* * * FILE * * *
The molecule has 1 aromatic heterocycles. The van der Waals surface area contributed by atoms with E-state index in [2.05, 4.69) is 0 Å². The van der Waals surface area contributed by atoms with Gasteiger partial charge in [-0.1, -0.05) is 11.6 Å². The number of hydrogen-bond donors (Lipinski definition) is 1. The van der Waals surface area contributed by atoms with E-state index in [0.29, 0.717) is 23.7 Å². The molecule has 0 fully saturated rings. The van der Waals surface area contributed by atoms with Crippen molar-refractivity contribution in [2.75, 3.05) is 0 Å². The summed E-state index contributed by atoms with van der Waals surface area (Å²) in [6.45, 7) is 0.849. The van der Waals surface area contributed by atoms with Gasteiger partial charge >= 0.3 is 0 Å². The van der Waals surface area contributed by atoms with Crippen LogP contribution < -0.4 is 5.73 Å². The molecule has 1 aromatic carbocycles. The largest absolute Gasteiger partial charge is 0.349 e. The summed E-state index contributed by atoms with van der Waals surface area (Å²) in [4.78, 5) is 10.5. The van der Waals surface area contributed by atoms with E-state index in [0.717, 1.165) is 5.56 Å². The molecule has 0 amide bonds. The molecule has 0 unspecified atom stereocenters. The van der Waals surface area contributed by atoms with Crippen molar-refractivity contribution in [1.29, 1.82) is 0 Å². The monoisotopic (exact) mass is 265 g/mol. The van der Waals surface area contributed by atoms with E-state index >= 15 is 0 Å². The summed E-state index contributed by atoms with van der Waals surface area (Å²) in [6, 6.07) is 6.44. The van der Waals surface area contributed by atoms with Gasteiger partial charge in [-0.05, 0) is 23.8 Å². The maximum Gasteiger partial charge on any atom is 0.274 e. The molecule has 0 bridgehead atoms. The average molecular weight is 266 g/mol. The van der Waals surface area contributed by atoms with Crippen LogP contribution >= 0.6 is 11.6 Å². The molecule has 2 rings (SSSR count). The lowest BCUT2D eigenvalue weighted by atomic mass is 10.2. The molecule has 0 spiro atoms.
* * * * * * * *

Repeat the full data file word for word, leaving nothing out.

The molecule has 1 aromatic heterocycles. The van der Waals surface area contributed by atoms with E-state index in [2.05, 4.69) is 0 Å². The van der Waals surface area contributed by atoms with Gasteiger partial charge in [-0.1, -0.05) is 11.6 Å². The number of hydrogen-bond donors (Lipinski definition) is 1. The van der Waals surface area contributed by atoms with E-state index in [0.29, 0.717) is 23.7 Å². The molecule has 0 fully saturated rings. The van der Waals surface area contributed by atoms with Crippen molar-refractivity contribution in [2.75, 3.05) is 0 Å². The summed E-state index contributed by atoms with van der Waals surface area (Å²) in [6.45, 7) is 0.849. The van der Waals surface area contributed by atoms with Gasteiger partial charge >= 0.3 is 0 Å². The van der Waals surface area contributed by atoms with Crippen LogP contribution < -0.4 is 5.73 Å². The molecule has 1 aromatic carbocycles. The largest absolute Gasteiger partial charge is 0.349 e. The summed E-state index contributed by atoms with van der Waals surface area (Å²) in [4.78, 5) is 10.5. The van der Waals surface area contributed by atoms with E-state index in [0.717, 1.165) is 5.56 Å². The molecule has 0 amide bonds. The molecule has 0 unspecified atom stereocenters. The van der Waals surface area contributed by atoms with Crippen molar-refractivity contribution in [1.29, 1.82) is 0 Å². The monoisotopic (exact) mass is 265 g/mol. The van der Waals surface area contributed by atoms with E-state index >= 15 is 0 Å². The summed E-state index contributed by atoms with van der Waals surface area (Å²) in [6, 6.07) is 6.44. The van der Waals surface area contributed by atoms with Gasteiger partial charge in [-0.05, 0) is 23.8 Å². The maximum Gasteiger partial charge on any atom is 0.274 e. The molecule has 0 bridgehead atoms. The average molecular weight is 266 g/mol. The van der Waals surface area contributed by atoms with Crippen LogP contribution >= 0.6 is 11.6 Å². The molecule has 2 rings (SSSR count). The lowest BCUT2D eigenvalue weighted by atomic mass is 10.2. The molecule has 0 spiro atoms.